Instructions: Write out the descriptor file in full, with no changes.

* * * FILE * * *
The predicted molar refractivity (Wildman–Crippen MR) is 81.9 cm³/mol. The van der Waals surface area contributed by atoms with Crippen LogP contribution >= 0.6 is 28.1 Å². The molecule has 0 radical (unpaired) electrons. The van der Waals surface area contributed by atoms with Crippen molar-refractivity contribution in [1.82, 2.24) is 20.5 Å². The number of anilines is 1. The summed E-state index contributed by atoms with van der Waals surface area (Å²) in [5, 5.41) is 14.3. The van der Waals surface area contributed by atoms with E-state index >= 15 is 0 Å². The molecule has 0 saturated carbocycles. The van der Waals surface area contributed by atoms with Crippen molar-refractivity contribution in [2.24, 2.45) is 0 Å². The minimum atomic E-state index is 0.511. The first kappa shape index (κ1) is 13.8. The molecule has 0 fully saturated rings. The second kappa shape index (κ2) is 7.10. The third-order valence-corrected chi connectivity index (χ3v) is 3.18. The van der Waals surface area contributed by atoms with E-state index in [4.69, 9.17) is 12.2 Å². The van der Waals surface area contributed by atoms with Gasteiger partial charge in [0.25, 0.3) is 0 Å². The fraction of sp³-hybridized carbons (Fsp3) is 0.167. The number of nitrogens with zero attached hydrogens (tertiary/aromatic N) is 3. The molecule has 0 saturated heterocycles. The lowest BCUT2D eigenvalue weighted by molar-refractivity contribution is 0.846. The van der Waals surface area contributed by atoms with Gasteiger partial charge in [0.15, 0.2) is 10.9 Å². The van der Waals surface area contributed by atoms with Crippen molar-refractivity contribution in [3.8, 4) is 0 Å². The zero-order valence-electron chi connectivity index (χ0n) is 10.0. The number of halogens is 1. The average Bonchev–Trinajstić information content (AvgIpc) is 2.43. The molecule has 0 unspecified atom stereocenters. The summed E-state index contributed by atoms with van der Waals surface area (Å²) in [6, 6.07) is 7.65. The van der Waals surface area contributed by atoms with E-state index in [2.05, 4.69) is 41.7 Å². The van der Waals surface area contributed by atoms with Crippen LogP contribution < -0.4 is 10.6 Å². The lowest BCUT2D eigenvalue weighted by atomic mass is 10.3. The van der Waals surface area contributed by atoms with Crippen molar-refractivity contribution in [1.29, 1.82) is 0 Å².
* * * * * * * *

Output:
The predicted molar refractivity (Wildman–Crippen MR) is 81.9 cm³/mol. The van der Waals surface area contributed by atoms with Crippen LogP contribution >= 0.6 is 28.1 Å². The molecule has 0 radical (unpaired) electrons. The van der Waals surface area contributed by atoms with Crippen molar-refractivity contribution in [1.82, 2.24) is 20.5 Å². The number of anilines is 1. The summed E-state index contributed by atoms with van der Waals surface area (Å²) in [5, 5.41) is 14.3. The van der Waals surface area contributed by atoms with E-state index >= 15 is 0 Å². The molecule has 0 saturated carbocycles. The van der Waals surface area contributed by atoms with Crippen molar-refractivity contribution in [2.24, 2.45) is 0 Å². The minimum atomic E-state index is 0.511. The first kappa shape index (κ1) is 13.8. The molecule has 0 fully saturated rings. The second kappa shape index (κ2) is 7.10. The third-order valence-corrected chi connectivity index (χ3v) is 3.18. The van der Waals surface area contributed by atoms with E-state index in [4.69, 9.17) is 12.2 Å². The van der Waals surface area contributed by atoms with Gasteiger partial charge in [0.25, 0.3) is 0 Å². The fraction of sp³-hybridized carbons (Fsp3) is 0.167. The number of nitrogens with zero attached hydrogens (tertiary/aromatic N) is 3. The molecule has 0 saturated heterocycles. The lowest BCUT2D eigenvalue weighted by molar-refractivity contribution is 0.846. The van der Waals surface area contributed by atoms with Gasteiger partial charge in [0.15, 0.2) is 10.9 Å². The van der Waals surface area contributed by atoms with Crippen molar-refractivity contribution in [3.8, 4) is 0 Å². The zero-order valence-electron chi connectivity index (χ0n) is 10.0. The number of halogens is 1. The average Bonchev–Trinajstić information content (AvgIpc) is 2.43. The molecule has 0 unspecified atom stereocenters. The summed E-state index contributed by atoms with van der Waals surface area (Å²) in [6, 6.07) is 7.65. The van der Waals surface area contributed by atoms with E-state index in [2.05, 4.69) is 41.7 Å². The van der Waals surface area contributed by atoms with Crippen LogP contribution < -0.4 is 10.6 Å². The lowest BCUT2D eigenvalue weighted by atomic mass is 10.3. The van der Waals surface area contributed by atoms with Crippen molar-refractivity contribution in [1.29, 1.82) is 0 Å².